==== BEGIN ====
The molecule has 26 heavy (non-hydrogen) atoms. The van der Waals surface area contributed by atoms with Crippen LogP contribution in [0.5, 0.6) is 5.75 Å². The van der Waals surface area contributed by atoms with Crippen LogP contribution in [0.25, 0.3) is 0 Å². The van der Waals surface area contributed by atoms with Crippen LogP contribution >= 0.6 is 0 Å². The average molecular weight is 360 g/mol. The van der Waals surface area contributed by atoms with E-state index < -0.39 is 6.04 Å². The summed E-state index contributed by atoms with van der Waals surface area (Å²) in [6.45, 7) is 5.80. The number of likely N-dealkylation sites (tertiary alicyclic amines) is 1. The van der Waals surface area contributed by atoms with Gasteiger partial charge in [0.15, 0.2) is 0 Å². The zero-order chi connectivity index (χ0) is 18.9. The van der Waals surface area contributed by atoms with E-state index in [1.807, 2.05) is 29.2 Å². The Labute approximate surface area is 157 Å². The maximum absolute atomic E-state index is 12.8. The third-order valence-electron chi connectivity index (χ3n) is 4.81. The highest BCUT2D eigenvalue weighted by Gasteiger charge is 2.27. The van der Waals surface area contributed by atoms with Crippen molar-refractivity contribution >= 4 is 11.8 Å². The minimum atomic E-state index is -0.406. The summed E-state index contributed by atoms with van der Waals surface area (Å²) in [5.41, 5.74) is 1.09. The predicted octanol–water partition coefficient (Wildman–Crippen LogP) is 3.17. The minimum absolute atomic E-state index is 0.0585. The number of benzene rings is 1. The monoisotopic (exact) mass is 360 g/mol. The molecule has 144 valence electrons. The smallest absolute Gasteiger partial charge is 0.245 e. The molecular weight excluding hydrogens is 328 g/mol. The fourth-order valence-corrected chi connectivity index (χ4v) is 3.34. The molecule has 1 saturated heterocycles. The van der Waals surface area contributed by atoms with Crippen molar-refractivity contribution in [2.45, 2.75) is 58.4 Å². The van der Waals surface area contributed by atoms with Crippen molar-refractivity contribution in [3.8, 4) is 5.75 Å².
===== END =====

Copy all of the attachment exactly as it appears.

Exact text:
The molecule has 26 heavy (non-hydrogen) atoms. The van der Waals surface area contributed by atoms with Crippen LogP contribution in [0.5, 0.6) is 5.75 Å². The van der Waals surface area contributed by atoms with Crippen LogP contribution in [0.25, 0.3) is 0 Å². The van der Waals surface area contributed by atoms with Crippen LogP contribution >= 0.6 is 0 Å². The average molecular weight is 360 g/mol. The van der Waals surface area contributed by atoms with E-state index < -0.39 is 6.04 Å². The summed E-state index contributed by atoms with van der Waals surface area (Å²) in [6.45, 7) is 5.80. The number of likely N-dealkylation sites (tertiary alicyclic amines) is 1. The van der Waals surface area contributed by atoms with Gasteiger partial charge in [0.15, 0.2) is 0 Å². The zero-order chi connectivity index (χ0) is 18.9. The van der Waals surface area contributed by atoms with E-state index in [1.807, 2.05) is 29.2 Å². The Labute approximate surface area is 157 Å². The maximum absolute atomic E-state index is 12.8. The third-order valence-electron chi connectivity index (χ3n) is 4.81. The highest BCUT2D eigenvalue weighted by Gasteiger charge is 2.27. The van der Waals surface area contributed by atoms with Crippen molar-refractivity contribution >= 4 is 11.8 Å². The minimum atomic E-state index is -0.406. The summed E-state index contributed by atoms with van der Waals surface area (Å²) in [5.41, 5.74) is 1.09. The predicted octanol–water partition coefficient (Wildman–Crippen LogP) is 3.17. The minimum absolute atomic E-state index is 0.0585. The number of benzene rings is 1. The monoisotopic (exact) mass is 360 g/mol. The molecule has 144 valence electrons. The smallest absolute Gasteiger partial charge is 0.245 e. The molecular weight excluding hydrogens is 328 g/mol. The fourth-order valence-corrected chi connectivity index (χ4v) is 3.34. The molecule has 1 saturated heterocycles. The van der Waals surface area contributed by atoms with Crippen molar-refractivity contribution in [2.45, 2.75) is 58.4 Å². The van der Waals surface area contributed by atoms with Crippen molar-refractivity contribution in [3.8, 4) is 5.75 Å².